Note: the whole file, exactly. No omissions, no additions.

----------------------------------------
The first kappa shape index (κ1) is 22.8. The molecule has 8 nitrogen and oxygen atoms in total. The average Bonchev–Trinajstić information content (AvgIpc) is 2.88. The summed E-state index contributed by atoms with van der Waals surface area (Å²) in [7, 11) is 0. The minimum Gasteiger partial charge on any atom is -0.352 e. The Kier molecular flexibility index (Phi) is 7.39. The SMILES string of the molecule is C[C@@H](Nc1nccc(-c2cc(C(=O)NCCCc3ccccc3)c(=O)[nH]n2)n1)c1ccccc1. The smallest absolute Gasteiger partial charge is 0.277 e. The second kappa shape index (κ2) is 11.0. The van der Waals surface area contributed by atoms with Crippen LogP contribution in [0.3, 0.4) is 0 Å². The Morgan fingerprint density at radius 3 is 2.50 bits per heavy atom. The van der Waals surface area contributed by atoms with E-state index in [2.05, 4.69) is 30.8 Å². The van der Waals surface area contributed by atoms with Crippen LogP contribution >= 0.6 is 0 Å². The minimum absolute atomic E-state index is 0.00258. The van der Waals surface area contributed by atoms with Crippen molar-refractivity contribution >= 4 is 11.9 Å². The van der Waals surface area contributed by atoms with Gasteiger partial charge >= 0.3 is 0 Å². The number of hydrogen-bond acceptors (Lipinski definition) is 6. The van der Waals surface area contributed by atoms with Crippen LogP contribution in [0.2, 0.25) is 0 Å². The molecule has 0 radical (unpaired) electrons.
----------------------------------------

The first kappa shape index (κ1) is 22.8. The molecule has 8 nitrogen and oxygen atoms in total. The average Bonchev–Trinajstić information content (AvgIpc) is 2.88. The summed E-state index contributed by atoms with van der Waals surface area (Å²) in [7, 11) is 0. The minimum Gasteiger partial charge on any atom is -0.352 e. The Kier molecular flexibility index (Phi) is 7.39. The SMILES string of the molecule is C[C@@H](Nc1nccc(-c2cc(C(=O)NCCCc3ccccc3)c(=O)[nH]n2)n1)c1ccccc1. The smallest absolute Gasteiger partial charge is 0.277 e. The second kappa shape index (κ2) is 11.0. The van der Waals surface area contributed by atoms with Crippen LogP contribution in [0.3, 0.4) is 0 Å². The Morgan fingerprint density at radius 3 is 2.50 bits per heavy atom. The van der Waals surface area contributed by atoms with E-state index in [2.05, 4.69) is 30.8 Å². The van der Waals surface area contributed by atoms with Crippen LogP contribution >= 0.6 is 0 Å². The minimum absolute atomic E-state index is 0.00258. The van der Waals surface area contributed by atoms with Crippen molar-refractivity contribution >= 4 is 11.9 Å². The van der Waals surface area contributed by atoms with Gasteiger partial charge >= 0.3 is 0 Å². The number of hydrogen-bond acceptors (Lipinski definition) is 6. The van der Waals surface area contributed by atoms with Crippen LogP contribution in [0.2, 0.25) is 0 Å². The molecule has 0 radical (unpaired) electrons.